• Sara Corriher

    Another cool lessen! The colors are fantastic!! This website is one of my favorites for interesting ideas and I thank you so much for them. Can’t wait to read the book! Sara

  • Carolyn Pertuit

    I love integrating literature and art. This book is going to be a lot of fun!

  • Karen Thompson

    Thanks for sharing the great art lesson that goes with Barbara Jean Hick’s book. Your first graders did a wonderful job of making their monsters and skyscrapers. I teach kindergarten and hope to try the art lesson later in the school year when the kids have matured a bit more.

  • Terri

    Thanks for sharing the book. It looks cool.

  • Rosanne Jensen

    Thanks for the great interview, book, and lesson plan. As always, your blog is so inspiring!!

  • Samantha

    A great art lesson and an inspiring story from a children’s book author!?! It does not get any better than this!

  • Alexis O'Neill

    The kids’ art is absolutely FABULOUS! I love the idea of having them do the background separarely so that they can position the monsters in more creative ways. Thanks so much for posting this interview and the related activityi!

  • Anne

    So many, but I consider Lafcadio, The Lion Who Shot Back, a hidden treasure. It is not a collection of poems for which Shel Silverstein is so know for, it is a chapter book. It is always the first book I read to my first graders. His use of lines only to illustrate his work is also something we study in art. I can’t wait to read Monster’s don’t Eat Broccoli… I know my students will love it.

  • Anke

    The monster book looks terrific, I’m sure my kinder students would love it. I’m saving the link to your lesson for next year, thanks so much for sharing 😀

  • Keri Collins Lewis

    I always enjoy stories about writers who are persistent in following their dreams. Well done, Barbara Jean! A favorite childhood book is Ferdinand. My current favorite fall picture book is Jane Yolen’s The Scarecrow’s Dance. Luminous illustrations!

  • Julie D.

    I enjoyed reading about Barbara Jean’s path to getting published – hearing that her manuscript was rejected 22 times is incredible; it’s depressing that the market is so competitive, but it’s also encouraging to me that I need to have faith in my own stories and keep sending them out. Loved the first graders’ monsters!!

  • C Steagall

    I absolutely LOVE connecting literature with art…what an easy and successful lesson with monsters and veggies. Thank you for updating your website regularly…it rocks!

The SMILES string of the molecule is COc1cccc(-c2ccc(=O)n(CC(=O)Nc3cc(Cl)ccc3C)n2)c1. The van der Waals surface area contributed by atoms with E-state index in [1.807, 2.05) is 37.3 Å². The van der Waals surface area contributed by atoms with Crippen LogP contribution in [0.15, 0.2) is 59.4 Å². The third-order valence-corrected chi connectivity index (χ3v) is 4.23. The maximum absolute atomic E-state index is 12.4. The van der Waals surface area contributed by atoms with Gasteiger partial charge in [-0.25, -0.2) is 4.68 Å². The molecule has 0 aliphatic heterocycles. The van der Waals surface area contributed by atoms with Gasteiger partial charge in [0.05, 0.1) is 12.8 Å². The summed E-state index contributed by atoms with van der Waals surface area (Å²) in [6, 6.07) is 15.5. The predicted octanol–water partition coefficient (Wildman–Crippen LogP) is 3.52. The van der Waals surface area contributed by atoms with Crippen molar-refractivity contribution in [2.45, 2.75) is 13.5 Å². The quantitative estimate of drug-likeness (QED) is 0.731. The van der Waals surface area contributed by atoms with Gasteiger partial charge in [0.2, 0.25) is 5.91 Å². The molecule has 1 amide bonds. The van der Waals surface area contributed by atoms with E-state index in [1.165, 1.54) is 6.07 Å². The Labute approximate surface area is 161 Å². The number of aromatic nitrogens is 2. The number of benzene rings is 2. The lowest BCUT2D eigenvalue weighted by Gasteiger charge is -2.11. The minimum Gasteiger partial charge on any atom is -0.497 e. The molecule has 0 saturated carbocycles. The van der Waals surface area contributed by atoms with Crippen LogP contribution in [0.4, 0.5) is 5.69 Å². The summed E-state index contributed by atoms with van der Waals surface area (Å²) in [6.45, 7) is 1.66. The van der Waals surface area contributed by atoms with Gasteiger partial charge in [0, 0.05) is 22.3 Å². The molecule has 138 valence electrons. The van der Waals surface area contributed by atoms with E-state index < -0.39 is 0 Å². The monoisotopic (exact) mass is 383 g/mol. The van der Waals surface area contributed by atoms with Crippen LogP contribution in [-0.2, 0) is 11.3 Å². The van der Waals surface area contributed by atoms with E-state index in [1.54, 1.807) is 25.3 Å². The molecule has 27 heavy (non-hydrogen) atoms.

• carolyn

    ooohh…i found you through pinterest! the book looks awesome and i would love a chance to get a copy! thank you for the opportunity!

  • Charlene

    Love this idea. I am an art teacher but my son, a first grader, saw this lesson when I was looking at your site and immediately asked if his class could do it. Very catchy for this age.

    My favorite children’s books? Here are a couple:
    The Gardener
    Tacky the Penguin
    The Dish Ran Away with the Spoon

  • Lisa Bailey

    Thanks again for great inspiration. I always use books as a jumping off point for my k-2 afterschool art classes. However, no matter how many ideas I threw out last week I couldn’t get them excited about the over ground/under ground project we were working on. Imaginations just weren’t going there! And the results reflect their frustration. And then today…the solution! MONSTERS! So next week we will add to what we are doing and finish as backgrounds and MAKE MONSTERS which I know will kick up the creativity. Great find when I was actually looking for the truck lesson to help motivate the guys!

  • Nic Hahn

    Thanks so much for the inspiration.

  • thea.rosenburg@gmail.com

    I love The Secret Life of Walter Kitty (one of our cats bears a strong resemblance–in temperament–to Walter Kitty)! I really enjoyed reading about Ms. Hicks’ road to publication, and will now happily seek out her other books 🙂

  • Nelle Holden

    Good article. I absolutely love this website. Stick with it!

Follow Us

In stores 8/21


The {lesson_title} Lesson is Locked inside of the {bundle_title}

Unlocking this lesson will give you access to the entire bundle and use {points} of your available unlocks.

Are you sure?

No Yes

The {bundle_title} is Locked

Accessing this bundle will use {points} of your available unlocks.

Are you sure?

No Yes



The {lesson_title} Lesson is Locked inside of the {bundle_title}

To unlock this lesson, close this box, then click on the “lock” icon.